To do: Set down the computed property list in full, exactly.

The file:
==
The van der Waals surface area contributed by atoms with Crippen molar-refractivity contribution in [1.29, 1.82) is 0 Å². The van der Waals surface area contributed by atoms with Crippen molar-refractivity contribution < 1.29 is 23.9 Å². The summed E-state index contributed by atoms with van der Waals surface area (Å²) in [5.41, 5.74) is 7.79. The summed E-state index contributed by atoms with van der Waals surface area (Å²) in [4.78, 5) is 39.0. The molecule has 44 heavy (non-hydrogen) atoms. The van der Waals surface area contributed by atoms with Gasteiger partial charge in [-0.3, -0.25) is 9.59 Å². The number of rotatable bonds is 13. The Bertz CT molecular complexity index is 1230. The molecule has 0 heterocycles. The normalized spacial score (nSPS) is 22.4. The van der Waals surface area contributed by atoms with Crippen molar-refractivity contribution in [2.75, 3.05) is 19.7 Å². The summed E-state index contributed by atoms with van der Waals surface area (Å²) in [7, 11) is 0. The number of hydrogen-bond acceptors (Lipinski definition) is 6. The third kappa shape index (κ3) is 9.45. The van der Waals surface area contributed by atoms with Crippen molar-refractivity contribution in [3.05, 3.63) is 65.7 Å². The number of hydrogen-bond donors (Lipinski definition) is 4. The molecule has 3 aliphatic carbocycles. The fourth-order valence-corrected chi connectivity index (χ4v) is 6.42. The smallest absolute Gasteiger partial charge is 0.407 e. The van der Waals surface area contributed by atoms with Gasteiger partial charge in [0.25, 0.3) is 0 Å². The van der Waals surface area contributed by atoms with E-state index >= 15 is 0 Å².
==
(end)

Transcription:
The van der Waals surface area contributed by atoms with Crippen molar-refractivity contribution in [1.29, 1.82) is 0 Å². The van der Waals surface area contributed by atoms with Crippen molar-refractivity contribution < 1.29 is 23.9 Å². The summed E-state index contributed by atoms with van der Waals surface area (Å²) in [5.41, 5.74) is 7.79. The summed E-state index contributed by atoms with van der Waals surface area (Å²) in [4.78, 5) is 39.0. The molecule has 44 heavy (non-hydrogen) atoms. The van der Waals surface area contributed by atoms with Gasteiger partial charge in [-0.3, -0.25) is 9.59 Å². The number of rotatable bonds is 13. The Bertz CT molecular complexity index is 1230. The molecule has 0 heterocycles. The normalized spacial score (nSPS) is 22.4. The van der Waals surface area contributed by atoms with Crippen molar-refractivity contribution in [2.75, 3.05) is 19.7 Å². The summed E-state index contributed by atoms with van der Waals surface area (Å²) in [7, 11) is 0. The number of hydrogen-bond acceptors (Lipinski definition) is 6. The third kappa shape index (κ3) is 9.45. The van der Waals surface area contributed by atoms with Crippen molar-refractivity contribution in [3.05, 3.63) is 65.7 Å². The number of hydrogen-bond donors (Lipinski definition) is 4. The molecule has 3 aliphatic carbocycles. The fourth-order valence-corrected chi connectivity index (χ4v) is 6.42. The smallest absolute Gasteiger partial charge is 0.407 e. The van der Waals surface area contributed by atoms with Gasteiger partial charge in [0.25, 0.3) is 0 Å². The van der Waals surface area contributed by atoms with E-state index >= 15 is 0 Å².